Food Law


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Finding U.S. Food Law

No one is expected to know everything there is to know about U.S. food law. It is more realistic to focus on understanding how to find information about food law as the need arises. This page offers ideas on where to search for relevant food law when needed.

Where to find information about food safety laws

The purpose of this web page is to introduce how to locate laws relative to food safety.  Although U.S. laws are comprised of state and federal statutes, regulations and court decisions, the focus of this introduction will be on federal statutes and regulations because much of U.S. food safety law is based on federal law. 

This is only an introduction but it will be adequate for this course.

This site is for educational purposes only. It is not a substitute for competent legal counsel. Seek appropriate professional advice for answers to your specific questions.

Law-related materials are available in both traditional print (books) and increasingly on the worldwide web (WWW).  This introduction focuses on the WWW. 


Statutory Law -- Federal Statutes

The legislative branch of government establishes public policy by enacting statutes.  The U.S. federal statutes are organized (codified) in the United States Code.


United States Code


  • When citing the U.S. Code, the chapter (and subchapter) generally is NOT noted; instead just the title and section numbers are used to identify the statute, e.g., 21 U.S.C. §331 ( title U.S.C. section ).
  • Use keywords to search the U.S. Code on the WWW
  • Citation format: 21 U.S.C. §331 ( title U.S.C. section )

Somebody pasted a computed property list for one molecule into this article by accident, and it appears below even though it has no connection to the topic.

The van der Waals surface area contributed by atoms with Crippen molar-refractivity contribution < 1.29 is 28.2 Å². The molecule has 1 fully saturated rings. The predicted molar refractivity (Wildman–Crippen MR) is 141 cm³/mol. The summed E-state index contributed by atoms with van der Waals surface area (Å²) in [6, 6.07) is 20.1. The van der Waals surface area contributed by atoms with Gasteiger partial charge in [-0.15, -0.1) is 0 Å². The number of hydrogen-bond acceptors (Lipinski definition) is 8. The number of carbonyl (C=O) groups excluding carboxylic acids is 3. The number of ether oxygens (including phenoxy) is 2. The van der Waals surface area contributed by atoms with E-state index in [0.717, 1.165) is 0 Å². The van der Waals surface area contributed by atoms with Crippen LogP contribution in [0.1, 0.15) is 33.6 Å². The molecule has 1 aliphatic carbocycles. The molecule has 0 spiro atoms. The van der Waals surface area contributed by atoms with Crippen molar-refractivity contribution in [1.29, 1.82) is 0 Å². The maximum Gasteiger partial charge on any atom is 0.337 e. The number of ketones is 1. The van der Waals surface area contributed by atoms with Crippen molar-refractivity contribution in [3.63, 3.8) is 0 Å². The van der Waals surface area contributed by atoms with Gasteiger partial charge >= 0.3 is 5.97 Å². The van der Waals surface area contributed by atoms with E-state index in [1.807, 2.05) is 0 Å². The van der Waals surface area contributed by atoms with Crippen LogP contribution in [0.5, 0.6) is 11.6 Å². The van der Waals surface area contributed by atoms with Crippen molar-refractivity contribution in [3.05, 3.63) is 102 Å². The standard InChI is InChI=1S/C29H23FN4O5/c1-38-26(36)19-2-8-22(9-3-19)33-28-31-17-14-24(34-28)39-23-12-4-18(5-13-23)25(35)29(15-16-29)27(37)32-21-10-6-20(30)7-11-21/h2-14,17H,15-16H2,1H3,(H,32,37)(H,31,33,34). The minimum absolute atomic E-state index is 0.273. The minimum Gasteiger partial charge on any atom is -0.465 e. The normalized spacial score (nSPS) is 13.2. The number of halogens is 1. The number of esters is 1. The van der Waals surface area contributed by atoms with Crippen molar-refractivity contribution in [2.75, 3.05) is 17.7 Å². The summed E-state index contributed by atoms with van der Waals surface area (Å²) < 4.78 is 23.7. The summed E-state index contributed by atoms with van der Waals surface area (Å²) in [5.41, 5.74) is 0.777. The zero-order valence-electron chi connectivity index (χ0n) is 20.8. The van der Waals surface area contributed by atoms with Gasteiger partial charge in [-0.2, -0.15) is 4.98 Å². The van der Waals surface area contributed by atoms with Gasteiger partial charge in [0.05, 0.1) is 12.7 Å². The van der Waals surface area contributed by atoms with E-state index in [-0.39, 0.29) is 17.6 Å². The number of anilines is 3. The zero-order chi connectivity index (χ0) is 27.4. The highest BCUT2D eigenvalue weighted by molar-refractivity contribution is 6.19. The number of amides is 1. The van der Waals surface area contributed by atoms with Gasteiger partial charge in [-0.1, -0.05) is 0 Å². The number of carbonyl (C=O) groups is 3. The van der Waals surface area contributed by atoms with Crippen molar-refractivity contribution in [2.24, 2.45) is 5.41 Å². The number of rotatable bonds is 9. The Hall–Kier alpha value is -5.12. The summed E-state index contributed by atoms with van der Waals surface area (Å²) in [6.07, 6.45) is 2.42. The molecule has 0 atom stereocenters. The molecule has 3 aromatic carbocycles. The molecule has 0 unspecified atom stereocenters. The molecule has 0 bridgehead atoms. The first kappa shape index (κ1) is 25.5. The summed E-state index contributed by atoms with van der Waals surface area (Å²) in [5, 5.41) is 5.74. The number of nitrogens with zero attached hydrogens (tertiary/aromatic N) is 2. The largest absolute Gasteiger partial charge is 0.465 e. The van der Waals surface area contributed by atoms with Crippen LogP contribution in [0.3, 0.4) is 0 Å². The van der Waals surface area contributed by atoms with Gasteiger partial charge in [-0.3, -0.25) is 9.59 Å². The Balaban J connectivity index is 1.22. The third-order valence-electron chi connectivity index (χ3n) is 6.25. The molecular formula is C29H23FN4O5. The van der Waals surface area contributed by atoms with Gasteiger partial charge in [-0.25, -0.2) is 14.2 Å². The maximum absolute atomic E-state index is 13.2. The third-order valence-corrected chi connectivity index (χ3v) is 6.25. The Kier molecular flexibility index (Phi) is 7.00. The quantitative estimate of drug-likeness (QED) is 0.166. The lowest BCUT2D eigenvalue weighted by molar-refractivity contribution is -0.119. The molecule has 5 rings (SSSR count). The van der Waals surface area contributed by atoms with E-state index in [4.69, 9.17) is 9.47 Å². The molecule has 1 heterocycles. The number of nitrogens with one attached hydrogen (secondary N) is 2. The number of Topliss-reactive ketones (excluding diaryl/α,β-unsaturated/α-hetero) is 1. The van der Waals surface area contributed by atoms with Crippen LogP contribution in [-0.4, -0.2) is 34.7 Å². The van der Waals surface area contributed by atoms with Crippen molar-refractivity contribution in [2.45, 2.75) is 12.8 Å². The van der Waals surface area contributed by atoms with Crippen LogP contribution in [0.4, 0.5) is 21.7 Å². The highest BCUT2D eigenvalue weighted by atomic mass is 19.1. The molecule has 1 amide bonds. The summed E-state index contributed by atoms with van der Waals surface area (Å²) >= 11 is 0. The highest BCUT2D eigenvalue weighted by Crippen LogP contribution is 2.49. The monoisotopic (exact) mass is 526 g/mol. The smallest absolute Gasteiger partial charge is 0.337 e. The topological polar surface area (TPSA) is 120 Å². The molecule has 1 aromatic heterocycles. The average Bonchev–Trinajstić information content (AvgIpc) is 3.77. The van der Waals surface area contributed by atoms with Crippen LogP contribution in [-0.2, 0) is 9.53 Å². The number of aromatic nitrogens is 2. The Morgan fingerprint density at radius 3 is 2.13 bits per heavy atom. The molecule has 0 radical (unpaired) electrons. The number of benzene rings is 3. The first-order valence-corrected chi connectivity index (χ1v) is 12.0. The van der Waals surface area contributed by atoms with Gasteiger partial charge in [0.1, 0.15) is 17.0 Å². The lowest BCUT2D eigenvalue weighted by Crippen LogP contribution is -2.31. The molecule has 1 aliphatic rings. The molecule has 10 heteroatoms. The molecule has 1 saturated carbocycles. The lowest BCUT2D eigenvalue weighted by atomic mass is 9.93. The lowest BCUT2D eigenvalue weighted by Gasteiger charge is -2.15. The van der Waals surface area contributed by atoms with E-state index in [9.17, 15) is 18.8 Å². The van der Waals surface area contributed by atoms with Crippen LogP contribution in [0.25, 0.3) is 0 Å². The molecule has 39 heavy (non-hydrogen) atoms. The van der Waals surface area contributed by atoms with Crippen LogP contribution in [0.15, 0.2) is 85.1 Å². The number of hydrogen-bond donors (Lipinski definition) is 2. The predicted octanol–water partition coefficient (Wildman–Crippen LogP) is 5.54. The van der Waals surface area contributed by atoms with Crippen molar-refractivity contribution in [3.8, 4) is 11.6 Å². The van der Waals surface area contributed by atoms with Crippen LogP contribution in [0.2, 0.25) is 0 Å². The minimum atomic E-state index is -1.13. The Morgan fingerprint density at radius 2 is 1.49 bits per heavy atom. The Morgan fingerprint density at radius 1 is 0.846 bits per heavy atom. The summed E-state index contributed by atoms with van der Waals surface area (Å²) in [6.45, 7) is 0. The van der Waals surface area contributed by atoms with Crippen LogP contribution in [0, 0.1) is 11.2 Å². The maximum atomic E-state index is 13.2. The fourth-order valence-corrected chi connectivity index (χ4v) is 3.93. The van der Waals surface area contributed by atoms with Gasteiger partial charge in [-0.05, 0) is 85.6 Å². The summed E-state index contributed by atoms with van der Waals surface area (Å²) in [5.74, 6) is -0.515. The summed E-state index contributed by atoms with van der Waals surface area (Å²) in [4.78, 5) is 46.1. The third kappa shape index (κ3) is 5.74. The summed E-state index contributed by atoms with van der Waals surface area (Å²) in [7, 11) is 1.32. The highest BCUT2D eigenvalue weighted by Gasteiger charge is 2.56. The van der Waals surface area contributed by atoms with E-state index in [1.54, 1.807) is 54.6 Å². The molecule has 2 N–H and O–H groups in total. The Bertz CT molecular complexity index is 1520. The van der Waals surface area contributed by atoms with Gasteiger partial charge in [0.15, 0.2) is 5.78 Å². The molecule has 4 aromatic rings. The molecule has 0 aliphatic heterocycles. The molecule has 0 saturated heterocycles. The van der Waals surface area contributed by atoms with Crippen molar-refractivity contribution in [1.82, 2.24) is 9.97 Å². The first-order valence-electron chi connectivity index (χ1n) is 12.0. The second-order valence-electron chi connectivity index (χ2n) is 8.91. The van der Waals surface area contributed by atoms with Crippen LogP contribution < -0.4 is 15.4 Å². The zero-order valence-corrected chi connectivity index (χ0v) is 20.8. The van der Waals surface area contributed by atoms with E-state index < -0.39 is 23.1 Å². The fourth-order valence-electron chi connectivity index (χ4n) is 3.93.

• § -- symbol for section.


Administrative Law -- Federal Regulations

Agencies of the executive branch of U.S. government are responsible of implementing (executing) the programs established by the legislative branch.  The agencies promulgate regulations to provide details as to how the statutory law will be implement.  These federal regulations are organized in the Code of Federal Regulations.


Code of Federal Regulations

  • The Code of Federal Regulations (C.F.R.) contains all regulations of the agencies of the federal government.  The majority of agencies we will consider are executive agencies.
  • The C.F.R. is available on the WWW, at;
    • Also see (U.S. Government Printing Office)
    • A third location for the CFR is http://www.ecfr.govThis is the site I generally use.
    • These web sites also include regulations from previous years -- this could be important in some situations.  For example, if an issue arose two years ago that remains unresolved, the regulation in effect at the time the problem arose would likely apply to the problem, not the current regulation.  Therefore, access to the earlier version of the regulation is invaluable.
  • The C.F.R. is organized by the same 50 titles as the United States Code



  • Citation format: 7 C.F.R. §42.101 (title C.F.R. part and section)